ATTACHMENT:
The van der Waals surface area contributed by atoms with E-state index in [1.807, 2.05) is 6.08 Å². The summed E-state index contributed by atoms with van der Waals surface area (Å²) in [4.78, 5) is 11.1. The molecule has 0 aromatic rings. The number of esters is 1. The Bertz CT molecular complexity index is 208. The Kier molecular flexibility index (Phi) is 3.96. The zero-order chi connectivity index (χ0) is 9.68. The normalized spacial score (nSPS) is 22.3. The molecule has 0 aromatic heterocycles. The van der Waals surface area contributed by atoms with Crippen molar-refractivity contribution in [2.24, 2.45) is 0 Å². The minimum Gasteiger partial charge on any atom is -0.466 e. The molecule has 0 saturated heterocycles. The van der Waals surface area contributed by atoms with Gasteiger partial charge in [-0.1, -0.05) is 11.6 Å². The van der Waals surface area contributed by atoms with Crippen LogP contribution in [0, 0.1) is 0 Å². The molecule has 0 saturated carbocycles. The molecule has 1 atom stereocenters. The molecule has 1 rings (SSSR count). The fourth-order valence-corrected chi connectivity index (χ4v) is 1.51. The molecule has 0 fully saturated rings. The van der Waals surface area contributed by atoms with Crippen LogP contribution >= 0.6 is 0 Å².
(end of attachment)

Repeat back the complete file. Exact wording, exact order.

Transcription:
The van der Waals surface area contributed by atoms with E-state index in [1.807, 2.05) is 6.08 Å². The summed E-state index contributed by atoms with van der Waals surface area (Å²) in [4.78, 5) is 11.1. The molecule has 0 aromatic rings. The number of esters is 1. The Bertz CT molecular complexity index is 208. The Kier molecular flexibility index (Phi) is 3.96. The zero-order chi connectivity index (χ0) is 9.68. The normalized spacial score (nSPS) is 22.3. The molecule has 0 aromatic heterocycles. The van der Waals surface area contributed by atoms with Crippen molar-refractivity contribution in [2.24, 2.45) is 0 Å². The minimum Gasteiger partial charge on any atom is -0.466 e. The molecule has 0 saturated heterocycles. The van der Waals surface area contributed by atoms with Gasteiger partial charge in [-0.1, -0.05) is 11.6 Å². The van der Waals surface area contributed by atoms with Crippen LogP contribution in [0, 0.1) is 0 Å². The molecule has 0 saturated carbocycles. The molecule has 1 atom stereocenters. The molecule has 1 rings (SSSR count). The fourth-order valence-corrected chi connectivity index (χ4v) is 1.51. The molecule has 0 fully saturated rings. The van der Waals surface area contributed by atoms with Crippen LogP contribution >= 0.6 is 0 Å².